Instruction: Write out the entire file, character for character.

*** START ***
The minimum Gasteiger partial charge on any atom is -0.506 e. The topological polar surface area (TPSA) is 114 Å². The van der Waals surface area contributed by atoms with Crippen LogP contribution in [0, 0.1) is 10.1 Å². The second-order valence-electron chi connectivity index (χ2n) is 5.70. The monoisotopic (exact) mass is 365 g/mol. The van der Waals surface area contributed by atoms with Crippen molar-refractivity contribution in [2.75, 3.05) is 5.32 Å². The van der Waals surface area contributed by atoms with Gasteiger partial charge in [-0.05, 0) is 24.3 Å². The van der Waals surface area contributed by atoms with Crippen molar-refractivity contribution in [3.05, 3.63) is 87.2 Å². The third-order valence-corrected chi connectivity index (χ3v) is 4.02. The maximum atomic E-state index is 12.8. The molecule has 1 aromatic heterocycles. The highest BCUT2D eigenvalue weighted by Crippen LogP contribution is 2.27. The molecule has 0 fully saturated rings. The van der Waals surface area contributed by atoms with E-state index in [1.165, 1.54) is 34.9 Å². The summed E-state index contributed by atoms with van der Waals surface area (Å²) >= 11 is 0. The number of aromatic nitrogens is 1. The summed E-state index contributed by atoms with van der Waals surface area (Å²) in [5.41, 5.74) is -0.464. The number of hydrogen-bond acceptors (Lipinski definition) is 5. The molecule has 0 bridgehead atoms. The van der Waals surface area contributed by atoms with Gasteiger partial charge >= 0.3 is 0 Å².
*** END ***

The minimum Gasteiger partial charge on any atom is -0.506 e. The topological polar surface area (TPSA) is 114 Å². The van der Waals surface area contributed by atoms with Crippen LogP contribution in [0, 0.1) is 10.1 Å². The second-order valence-electron chi connectivity index (χ2n) is 5.70. The monoisotopic (exact) mass is 365 g/mol. The van der Waals surface area contributed by atoms with Crippen molar-refractivity contribution in [2.75, 3.05) is 5.32 Å². The van der Waals surface area contributed by atoms with Gasteiger partial charge in [-0.05, 0) is 24.3 Å². The van der Waals surface area contributed by atoms with Crippen molar-refractivity contribution in [3.05, 3.63) is 87.2 Å². The third-order valence-corrected chi connectivity index (χ3v) is 4.02. The maximum atomic E-state index is 12.8. The molecule has 1 aromatic heterocycles. The highest BCUT2D eigenvalue weighted by Crippen LogP contribution is 2.27. The molecule has 0 fully saturated rings. The van der Waals surface area contributed by atoms with E-state index in [1.165, 1.54) is 34.9 Å². The summed E-state index contributed by atoms with van der Waals surface area (Å²) >= 11 is 0. The number of aromatic nitrogens is 1. The summed E-state index contributed by atoms with van der Waals surface area (Å²) in [5.41, 5.74) is -0.464. The number of hydrogen-bond acceptors (Lipinski definition) is 5. The molecule has 0 bridgehead atoms. The van der Waals surface area contributed by atoms with Gasteiger partial charge >= 0.3 is 0 Å².